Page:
I spoke to a good friend of mine yesterday night. We were discussing his upcoming return to the mat on the Division I level and if we would see a season at all this year. Amidst all of that, we briefly discussed a subject that's been mentioned and thrown around time and again, and it had to do with the lack of quality training for the next level in Indiana. Our conversation led me back to a thought I've had over the years while observing the sport on a state and national level:
Wrestling will ALWAYS miss out on the top dollar in comparison to boxing, mixed martial arts, and other combat sports because there are too many gatekeepers in the sport with elitist mindsets.
Why? There's just a general lack of resources throughout the state for those who wish to compete to truly get better, and while many clubs are geared towards youth wrestling, there isn't enough focus for those beyond high school. This isn't just an Indiana problem, though. From what I've learned, this is common across the nation. Too often, clubs close off their services to those after high school or college who don't have certain credentials. The USA Wrestling website even has a set criteria for an athlete to participate in a Regional Training Center (ex: You must place this high at this tournament to participate; You must have done this in high school to participate). It's actually kind of silly because you have so many young men and women who are avid fans of the art of wrestling with extensive knowledge along with some kind of talent, but because they didn't enjoy the same success as another wrestler, they have to potentially miss out on becoming better and no longer continue on in the sport. Most want to simply participate because it's fun. Notice how excited many wrestlers get for the spring and summer seasons because there are countless opportunities to compete in two new styles (Freestyle/Greco) or hybrid styles (Ironman) with wrestlers all over the state and country that they don't usually see. I remember my friends and I would be so excited for the spring and summer because we got to work on a variety of new moves and take on new challenges, but more importantly because there was no pressure. We didn't really worry about scholarships or team state titles, we just went out and did the sport we loved and had fun trying to make the travel teams, and that's the beauty of it all. Clubs miss out on so much money and numbers because they're too focused on the Division I prospects, and I'm not saying they shouldn't focus on them, but if the goal is to have our participation numbers up, we should be opening our doors to more than just the wrestlers who are top-ranked recruits and shift our focus to the entire wrestling community and be mindful of those who want to continue on in the sport, as well as those who want to learn it for self-defense, to get in shape, or to pick it up for the first time because they might have an interest in mixed martial arts, they saw the NCAA tournament on TV, or they happened to come across some sick Greco-Roman highlights.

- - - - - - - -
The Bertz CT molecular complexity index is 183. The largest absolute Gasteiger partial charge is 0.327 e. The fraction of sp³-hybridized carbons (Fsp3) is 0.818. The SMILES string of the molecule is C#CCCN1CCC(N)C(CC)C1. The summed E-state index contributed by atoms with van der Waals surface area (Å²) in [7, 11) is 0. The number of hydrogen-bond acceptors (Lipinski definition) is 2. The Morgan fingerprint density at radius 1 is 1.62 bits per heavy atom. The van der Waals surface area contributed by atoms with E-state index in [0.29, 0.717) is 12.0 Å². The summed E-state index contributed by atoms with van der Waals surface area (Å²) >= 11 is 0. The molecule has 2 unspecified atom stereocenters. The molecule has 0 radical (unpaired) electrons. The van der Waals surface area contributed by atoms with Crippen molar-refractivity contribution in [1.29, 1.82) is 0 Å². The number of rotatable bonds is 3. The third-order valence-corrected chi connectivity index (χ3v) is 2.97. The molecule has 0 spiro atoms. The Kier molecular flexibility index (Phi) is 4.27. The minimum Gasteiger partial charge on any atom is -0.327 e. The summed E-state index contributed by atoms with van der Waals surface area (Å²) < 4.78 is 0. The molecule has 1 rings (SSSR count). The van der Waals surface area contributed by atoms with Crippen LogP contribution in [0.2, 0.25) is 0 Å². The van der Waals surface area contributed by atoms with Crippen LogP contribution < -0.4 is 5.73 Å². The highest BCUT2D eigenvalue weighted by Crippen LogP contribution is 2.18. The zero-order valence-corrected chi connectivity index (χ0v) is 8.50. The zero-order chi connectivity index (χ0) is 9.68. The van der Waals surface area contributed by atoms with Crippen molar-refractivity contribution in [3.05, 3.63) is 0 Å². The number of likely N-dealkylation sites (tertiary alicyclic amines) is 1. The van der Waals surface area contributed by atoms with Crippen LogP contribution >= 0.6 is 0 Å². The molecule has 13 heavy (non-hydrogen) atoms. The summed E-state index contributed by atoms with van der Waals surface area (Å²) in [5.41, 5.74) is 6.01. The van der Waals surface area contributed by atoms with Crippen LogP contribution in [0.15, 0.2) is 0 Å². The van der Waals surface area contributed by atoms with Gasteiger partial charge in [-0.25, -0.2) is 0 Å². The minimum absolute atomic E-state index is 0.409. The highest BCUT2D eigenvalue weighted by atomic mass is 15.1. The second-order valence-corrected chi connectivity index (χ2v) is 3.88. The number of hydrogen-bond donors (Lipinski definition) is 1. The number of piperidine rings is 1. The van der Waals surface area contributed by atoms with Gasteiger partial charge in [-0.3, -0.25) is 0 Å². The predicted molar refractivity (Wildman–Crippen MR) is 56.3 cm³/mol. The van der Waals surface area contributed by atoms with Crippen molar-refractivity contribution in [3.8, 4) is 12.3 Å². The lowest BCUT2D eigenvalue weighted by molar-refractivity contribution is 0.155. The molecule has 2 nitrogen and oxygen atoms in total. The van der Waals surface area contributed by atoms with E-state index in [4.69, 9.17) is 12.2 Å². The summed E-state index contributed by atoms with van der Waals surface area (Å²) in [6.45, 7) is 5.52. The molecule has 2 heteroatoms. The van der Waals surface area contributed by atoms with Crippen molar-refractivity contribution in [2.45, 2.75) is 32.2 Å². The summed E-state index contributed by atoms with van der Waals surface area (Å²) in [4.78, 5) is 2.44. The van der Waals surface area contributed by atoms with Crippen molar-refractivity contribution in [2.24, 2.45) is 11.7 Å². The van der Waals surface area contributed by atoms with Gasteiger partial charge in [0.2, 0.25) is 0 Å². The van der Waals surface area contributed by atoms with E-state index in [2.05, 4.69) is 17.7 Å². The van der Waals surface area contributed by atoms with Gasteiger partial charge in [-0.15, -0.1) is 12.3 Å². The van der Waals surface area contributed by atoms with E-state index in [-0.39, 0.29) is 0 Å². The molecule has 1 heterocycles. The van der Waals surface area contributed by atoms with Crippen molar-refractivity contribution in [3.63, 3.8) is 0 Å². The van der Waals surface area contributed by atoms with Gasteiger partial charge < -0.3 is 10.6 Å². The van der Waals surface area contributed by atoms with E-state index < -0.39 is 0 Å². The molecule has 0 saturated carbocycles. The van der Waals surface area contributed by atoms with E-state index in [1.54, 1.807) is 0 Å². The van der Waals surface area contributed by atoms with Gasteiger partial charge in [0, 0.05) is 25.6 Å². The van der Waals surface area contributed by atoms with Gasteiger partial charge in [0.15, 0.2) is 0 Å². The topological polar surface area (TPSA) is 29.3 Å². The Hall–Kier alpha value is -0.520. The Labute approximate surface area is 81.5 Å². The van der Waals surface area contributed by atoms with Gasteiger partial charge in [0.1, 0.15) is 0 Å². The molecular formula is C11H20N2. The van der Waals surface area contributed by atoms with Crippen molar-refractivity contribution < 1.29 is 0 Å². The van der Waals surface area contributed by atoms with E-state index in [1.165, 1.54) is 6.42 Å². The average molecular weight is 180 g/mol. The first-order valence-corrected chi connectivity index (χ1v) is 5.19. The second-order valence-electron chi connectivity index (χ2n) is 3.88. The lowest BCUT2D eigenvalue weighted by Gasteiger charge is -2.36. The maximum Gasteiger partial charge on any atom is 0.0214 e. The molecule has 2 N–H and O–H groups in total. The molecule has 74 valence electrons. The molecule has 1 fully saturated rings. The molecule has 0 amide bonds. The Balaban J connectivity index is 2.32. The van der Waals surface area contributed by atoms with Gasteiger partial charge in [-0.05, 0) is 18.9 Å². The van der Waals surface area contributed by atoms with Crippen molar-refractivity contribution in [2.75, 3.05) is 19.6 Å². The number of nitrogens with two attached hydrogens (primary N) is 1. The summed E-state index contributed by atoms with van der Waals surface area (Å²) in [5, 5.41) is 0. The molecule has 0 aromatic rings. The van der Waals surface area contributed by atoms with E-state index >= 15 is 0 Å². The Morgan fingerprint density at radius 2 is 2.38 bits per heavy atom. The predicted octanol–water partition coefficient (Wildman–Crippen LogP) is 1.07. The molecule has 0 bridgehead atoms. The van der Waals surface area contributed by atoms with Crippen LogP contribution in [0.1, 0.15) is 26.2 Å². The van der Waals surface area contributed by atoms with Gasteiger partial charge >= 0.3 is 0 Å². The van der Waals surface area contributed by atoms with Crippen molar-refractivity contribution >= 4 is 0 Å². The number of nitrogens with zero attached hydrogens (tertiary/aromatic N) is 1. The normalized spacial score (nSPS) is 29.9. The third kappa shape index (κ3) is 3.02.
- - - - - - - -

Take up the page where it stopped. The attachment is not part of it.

And let me clarify, I’m not saying every person who enters a wrestling room is an Olympic-caliber grappler, and to be quite honest with you, I’m not sure many want to be, but that shouldn’t be any reason they have to stop competing. You look in mixed martial arts, boxing, Brazilian jiu-jitsu, judo, karate, taekwondo, etc., and you will see people of all ages in studios training (sometimes with people half or twice their age) to either stay in shape, learn self-defense, or compete in local tournaments for fun and continue to excel because they’re in a SPORT. It is for SPORT. Gatekeepers in wrestling have some of the worst attitudes though and will discourage people from entering. I’ve heard reasons being from how hard it is to wrestle to that toxic elite mentality, but you never hear boxing trainers or fighters discourage people from entering the gym to work on their craft, especially those willing to pay any amount.